San Antonio artist Luis Guerrero with some of his work
(Photo by Arturo Almeida)
UTSA hosts Chicano/a art symposium Jan. 24
By James Benavides
Public Affairs Specialist
(Jan. 19, 2007)--More than 300 inner-city high school students have found their voices as a new generation of Chicano and Chicana artists, thanks to a new program at UTSA. The UTSA Downtown Campus will host the Chicano/a Art Symposium from 9 a.m. to 7 p.m., Wednesday, Jan. 24 at the Buena Vista Street and Durango buildings. The event brings together high school art students with members of the art community.
- La Prensa Foundation is newest member of UTSA Lone Star Society
- UTSA alumna Jordan Kaufmann wins $50K for new stent-graft start-up
- UTSA begins new way-finding sign installation this summer at Main Campus
- USA Today: UTSA long jumper Tyler Williamson rescues three-year-old boy
San Antonio artists Rolando Briseno, Luis Guerrero, Joe Lopez and Luis Valderas will discuss their work at the symposium.
Martha Fasci, UTSA assistant vice president for community services, sees the symposium as an opportunity for aspiring artists to speak with professional artists about art as an expression and a profession. Aside from structured presentations, students can socialize with the professionals over lunch and at a gallery reception later in the evening.
"For those students who will continue with their art after high school, this event may promote art as a career," says Fasci. "We are appealing to the artistic soul of students. These students express themselves through art forms. Their art is their creativity and their language. UTSA is creating a venue to showcase Chicano/Chicana art and bringing together a new generation of artists."
Event curator and UTSA art specialist Arturo Almeida explains that the symposium began to evolve when a donor worked with UTSA to provide sets of Chicano art books to libraries at 19 area high schools.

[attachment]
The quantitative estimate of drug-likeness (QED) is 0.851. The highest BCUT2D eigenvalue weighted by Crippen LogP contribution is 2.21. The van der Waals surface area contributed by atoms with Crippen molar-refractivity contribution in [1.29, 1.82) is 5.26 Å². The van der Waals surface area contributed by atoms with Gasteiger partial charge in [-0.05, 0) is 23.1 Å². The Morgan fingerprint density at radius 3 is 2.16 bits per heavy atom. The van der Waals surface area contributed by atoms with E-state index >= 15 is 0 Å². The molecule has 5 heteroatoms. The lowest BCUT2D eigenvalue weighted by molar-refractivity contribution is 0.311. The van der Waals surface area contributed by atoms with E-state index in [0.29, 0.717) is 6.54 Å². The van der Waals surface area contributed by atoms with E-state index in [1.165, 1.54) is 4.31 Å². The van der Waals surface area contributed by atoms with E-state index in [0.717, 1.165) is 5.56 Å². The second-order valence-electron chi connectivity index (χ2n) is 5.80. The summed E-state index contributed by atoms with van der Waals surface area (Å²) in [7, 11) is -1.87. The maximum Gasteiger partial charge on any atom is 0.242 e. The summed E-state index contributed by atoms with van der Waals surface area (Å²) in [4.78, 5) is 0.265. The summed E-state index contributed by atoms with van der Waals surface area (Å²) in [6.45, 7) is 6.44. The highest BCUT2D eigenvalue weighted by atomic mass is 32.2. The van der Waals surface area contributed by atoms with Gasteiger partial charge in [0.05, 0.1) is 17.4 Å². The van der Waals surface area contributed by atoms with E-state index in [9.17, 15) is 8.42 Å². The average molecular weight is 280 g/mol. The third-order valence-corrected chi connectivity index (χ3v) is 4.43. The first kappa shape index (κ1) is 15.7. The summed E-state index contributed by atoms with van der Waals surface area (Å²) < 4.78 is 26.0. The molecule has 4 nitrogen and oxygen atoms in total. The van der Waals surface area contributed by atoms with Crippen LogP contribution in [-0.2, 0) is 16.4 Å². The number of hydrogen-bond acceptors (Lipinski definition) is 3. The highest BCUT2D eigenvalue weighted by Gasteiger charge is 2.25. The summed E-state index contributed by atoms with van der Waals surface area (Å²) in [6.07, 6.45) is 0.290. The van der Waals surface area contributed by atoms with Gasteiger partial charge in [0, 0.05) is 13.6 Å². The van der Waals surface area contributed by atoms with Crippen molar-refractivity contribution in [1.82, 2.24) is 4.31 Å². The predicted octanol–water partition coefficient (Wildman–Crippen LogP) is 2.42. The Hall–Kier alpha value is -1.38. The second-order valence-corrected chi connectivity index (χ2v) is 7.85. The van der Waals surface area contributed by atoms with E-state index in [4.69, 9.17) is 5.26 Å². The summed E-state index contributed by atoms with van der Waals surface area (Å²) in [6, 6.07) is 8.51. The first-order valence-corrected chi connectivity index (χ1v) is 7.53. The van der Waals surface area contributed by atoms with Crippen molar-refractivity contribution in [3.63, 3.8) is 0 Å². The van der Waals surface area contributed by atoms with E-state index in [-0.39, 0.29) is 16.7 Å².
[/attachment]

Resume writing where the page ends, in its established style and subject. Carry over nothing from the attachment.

UTSA responded to the donor's gift in-kind, offering high school art students an opportunity to interact with local, established Chicano artists whose works are featured in "Contemporary Chicana and Chicano Art, Volumes I and II," "Chicano Art for Our Millennium" and "Triumph of Our Communities."
As part of the event, student art competition will award three students with a set of the books. Event coordinators have received at least 30 entries for judging, which will be displayed in the Buena Vista Street Building Assembly Room (1.338) throughout the day of the symposium. The judging panel includes Almeida, Guerrero and Richard Armendariz, UTSA assistant professor of art history.
Almeida says the symposium will show the many facets of Chicano/Chicana art. He explains, while the art form originated in the '60s and '70s, depicting Mexican-Americans' struggle for equality, it has evolved over the last 30 years to include the preservation of a unique cultural identity.
"The artists speaking at the symposium come from different backgrounds and experiences," Almeida says. "They work in different mediums and have distinct styles. What I hope this symposium demonstrates is how Chicano/Chicana art is a complex and evolving art form."
Free and open to the public, the Chicano/a Art Symposium is 9 a.m.-7 p.m., Wednesday, Jan. 24 at the UTSA Downtown Campus.
For a detailed schedule or more information, contact Arturo Almeida at (210) 458-4983.